The Paleolithic Past

Hunter gatherer food products

What do we know about our Paleolithic past? We know about the diet. We’ve seen some of the art. But the fact is, what we call the “Paleolithic” period ran for such a long time that our knowledge of recorded history is little more than the blink of an eye in comparison.

The term “Paleolithic” was coined by archaeologist John Lubbock in 1865, derived from Greek palaios (παλαιός), “old”; and lithos (λίθος), “stone”, meaning “Old Stone Age.”

The absence of a written record permits only deduction from evidence uncovered through archaeology. So our understanding of Paleolithic human culture comes from archaeology and inductive comparisons to modern hunter-gatherer cultures. As far as we can

pd_g6_unit1_ps1tell, humans hunted wild animals for meat and gathered food, firewood, and materials for their tools, clothes, or shelters. Human population density was very low, around only one person per square mile. Like contemporary hunter-gatherers, Paleolithic humans enjoyed an abundance of leisure time unparalleled in both Neolithic farming societies and modern industrial societies. At the end of the Paleolithic, humans began to produce works of art such as cave paintings, rock art and jewelry. They also began to engage in religious behavior such as burial and ritual.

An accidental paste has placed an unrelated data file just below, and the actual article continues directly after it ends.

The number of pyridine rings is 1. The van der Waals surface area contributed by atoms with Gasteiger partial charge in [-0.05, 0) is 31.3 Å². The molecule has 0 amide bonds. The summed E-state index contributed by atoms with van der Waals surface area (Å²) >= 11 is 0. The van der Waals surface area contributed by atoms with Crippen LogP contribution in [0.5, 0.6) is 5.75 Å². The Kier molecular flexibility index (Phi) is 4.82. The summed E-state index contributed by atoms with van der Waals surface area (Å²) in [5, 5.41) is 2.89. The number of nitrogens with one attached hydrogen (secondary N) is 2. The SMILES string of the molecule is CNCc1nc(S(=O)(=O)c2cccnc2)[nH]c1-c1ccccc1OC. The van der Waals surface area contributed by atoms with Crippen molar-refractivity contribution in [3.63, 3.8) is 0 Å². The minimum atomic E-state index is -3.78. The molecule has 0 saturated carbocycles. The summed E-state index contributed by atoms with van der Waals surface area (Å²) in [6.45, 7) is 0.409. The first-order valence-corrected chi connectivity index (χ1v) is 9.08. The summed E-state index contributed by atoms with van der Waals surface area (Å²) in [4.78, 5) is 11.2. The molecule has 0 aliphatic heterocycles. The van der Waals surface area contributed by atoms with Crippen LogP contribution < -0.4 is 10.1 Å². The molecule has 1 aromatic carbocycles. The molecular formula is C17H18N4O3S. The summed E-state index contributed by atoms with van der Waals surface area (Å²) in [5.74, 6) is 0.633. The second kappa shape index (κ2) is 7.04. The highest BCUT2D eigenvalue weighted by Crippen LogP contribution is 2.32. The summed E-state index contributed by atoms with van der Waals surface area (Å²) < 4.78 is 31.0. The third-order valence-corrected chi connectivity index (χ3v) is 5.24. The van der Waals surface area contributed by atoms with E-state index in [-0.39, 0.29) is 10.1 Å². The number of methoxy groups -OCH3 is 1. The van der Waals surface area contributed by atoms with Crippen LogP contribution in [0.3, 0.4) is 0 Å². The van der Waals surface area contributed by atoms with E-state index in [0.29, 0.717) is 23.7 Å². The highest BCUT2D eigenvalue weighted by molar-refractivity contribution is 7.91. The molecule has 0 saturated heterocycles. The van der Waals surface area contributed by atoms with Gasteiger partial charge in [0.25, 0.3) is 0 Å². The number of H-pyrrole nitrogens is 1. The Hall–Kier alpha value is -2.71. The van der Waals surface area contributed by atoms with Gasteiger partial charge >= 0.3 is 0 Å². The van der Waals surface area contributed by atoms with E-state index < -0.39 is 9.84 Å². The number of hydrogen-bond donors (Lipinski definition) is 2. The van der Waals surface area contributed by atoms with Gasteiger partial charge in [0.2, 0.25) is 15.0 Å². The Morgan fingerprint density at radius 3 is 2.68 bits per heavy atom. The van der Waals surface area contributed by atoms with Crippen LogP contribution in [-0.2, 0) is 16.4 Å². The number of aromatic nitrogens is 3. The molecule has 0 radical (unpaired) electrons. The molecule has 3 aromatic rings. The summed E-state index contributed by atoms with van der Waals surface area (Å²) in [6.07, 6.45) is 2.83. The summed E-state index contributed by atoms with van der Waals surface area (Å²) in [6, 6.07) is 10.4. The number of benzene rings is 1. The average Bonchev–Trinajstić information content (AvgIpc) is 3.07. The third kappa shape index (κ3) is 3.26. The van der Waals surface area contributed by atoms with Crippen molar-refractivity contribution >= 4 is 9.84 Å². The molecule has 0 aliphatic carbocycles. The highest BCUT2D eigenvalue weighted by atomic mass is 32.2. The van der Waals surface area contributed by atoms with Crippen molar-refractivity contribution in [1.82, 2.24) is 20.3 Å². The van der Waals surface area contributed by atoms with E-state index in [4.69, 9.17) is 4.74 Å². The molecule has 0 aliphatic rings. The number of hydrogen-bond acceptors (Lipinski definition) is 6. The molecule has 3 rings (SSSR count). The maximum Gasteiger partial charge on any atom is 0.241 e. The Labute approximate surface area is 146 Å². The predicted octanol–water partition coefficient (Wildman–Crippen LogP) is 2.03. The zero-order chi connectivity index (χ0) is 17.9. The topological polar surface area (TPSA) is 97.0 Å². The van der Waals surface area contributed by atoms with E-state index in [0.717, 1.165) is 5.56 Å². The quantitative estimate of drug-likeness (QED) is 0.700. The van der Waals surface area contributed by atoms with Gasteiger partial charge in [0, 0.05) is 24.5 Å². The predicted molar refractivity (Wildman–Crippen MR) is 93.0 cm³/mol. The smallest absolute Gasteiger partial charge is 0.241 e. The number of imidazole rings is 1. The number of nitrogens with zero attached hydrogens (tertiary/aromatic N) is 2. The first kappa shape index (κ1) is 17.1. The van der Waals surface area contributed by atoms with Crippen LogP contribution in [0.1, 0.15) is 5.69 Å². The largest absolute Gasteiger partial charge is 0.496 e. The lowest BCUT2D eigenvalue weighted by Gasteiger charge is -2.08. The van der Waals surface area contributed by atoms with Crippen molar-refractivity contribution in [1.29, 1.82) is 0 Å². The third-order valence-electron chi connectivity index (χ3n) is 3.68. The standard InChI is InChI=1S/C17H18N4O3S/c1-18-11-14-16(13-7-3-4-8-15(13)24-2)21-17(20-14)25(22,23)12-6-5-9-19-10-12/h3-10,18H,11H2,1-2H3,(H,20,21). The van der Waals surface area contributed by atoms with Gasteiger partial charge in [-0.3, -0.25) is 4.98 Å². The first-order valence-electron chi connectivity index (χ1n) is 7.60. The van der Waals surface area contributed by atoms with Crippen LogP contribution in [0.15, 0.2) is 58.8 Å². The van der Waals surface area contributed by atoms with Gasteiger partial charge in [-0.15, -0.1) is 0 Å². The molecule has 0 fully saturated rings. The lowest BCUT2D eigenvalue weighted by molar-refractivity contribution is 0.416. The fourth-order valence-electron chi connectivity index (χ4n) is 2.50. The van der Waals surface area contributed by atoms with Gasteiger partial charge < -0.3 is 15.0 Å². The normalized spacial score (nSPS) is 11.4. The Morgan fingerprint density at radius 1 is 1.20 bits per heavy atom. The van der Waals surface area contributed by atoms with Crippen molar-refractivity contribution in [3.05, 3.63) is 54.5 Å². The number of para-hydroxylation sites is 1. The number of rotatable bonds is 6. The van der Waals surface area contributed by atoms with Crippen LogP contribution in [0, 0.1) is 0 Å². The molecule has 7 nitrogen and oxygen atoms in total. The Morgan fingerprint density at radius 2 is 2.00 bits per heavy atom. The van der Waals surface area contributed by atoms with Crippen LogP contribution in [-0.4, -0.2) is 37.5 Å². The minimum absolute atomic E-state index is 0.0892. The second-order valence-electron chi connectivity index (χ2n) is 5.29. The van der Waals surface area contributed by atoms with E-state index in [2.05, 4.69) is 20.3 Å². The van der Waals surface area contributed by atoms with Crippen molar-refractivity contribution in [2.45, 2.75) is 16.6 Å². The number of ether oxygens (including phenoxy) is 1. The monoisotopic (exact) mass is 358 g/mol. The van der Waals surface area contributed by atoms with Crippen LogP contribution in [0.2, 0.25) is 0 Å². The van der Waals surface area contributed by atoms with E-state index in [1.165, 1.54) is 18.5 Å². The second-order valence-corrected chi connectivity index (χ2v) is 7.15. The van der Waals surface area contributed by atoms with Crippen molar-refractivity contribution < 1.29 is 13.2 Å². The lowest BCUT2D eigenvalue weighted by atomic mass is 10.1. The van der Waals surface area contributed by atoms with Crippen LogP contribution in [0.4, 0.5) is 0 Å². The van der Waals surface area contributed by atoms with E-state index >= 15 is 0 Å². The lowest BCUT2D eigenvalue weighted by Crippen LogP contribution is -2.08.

English: Sorcerer of Le Gabillou (Dordogne, Fr...
English: Sorcerer of Le Gabillou (Dordogne, France) Español: Hechicero de Le Gabillou (Dordoña, Francia) Français : Sorcier de Le Gabillou (Dordogne, France) (Photo credit: Wikipedia)

Interestingly, the paleolithic span of time in which human hunter-gatherer bands roamed the Earth was at least several hundred-thousand years, and might perhaps have been as much as one million years. Considering human civilization and its written records date back no more than six thousand years, that time frame is staggering, and while it is certainly possible that humanity progressed steadily throughout that entire time, it is clear that if there were rises and falls, there were tens of thousands of years or more between such rises and falls to erase most, if not all, evidence of those peaks and valleys in human prehistory.

Naturally, in the absence of evidence supporting such conjecture, science correctly assumes the opposite. Skepticism is healthy in such endeavors. But that healthy skepticism is what, at the core, is challenged in Hearts in Ruin. Daniel and Andrea face evidence, albeit fairly meager, that something more advanced than hunter-gatherer culture existed long before any accepted rise of civilization.

 

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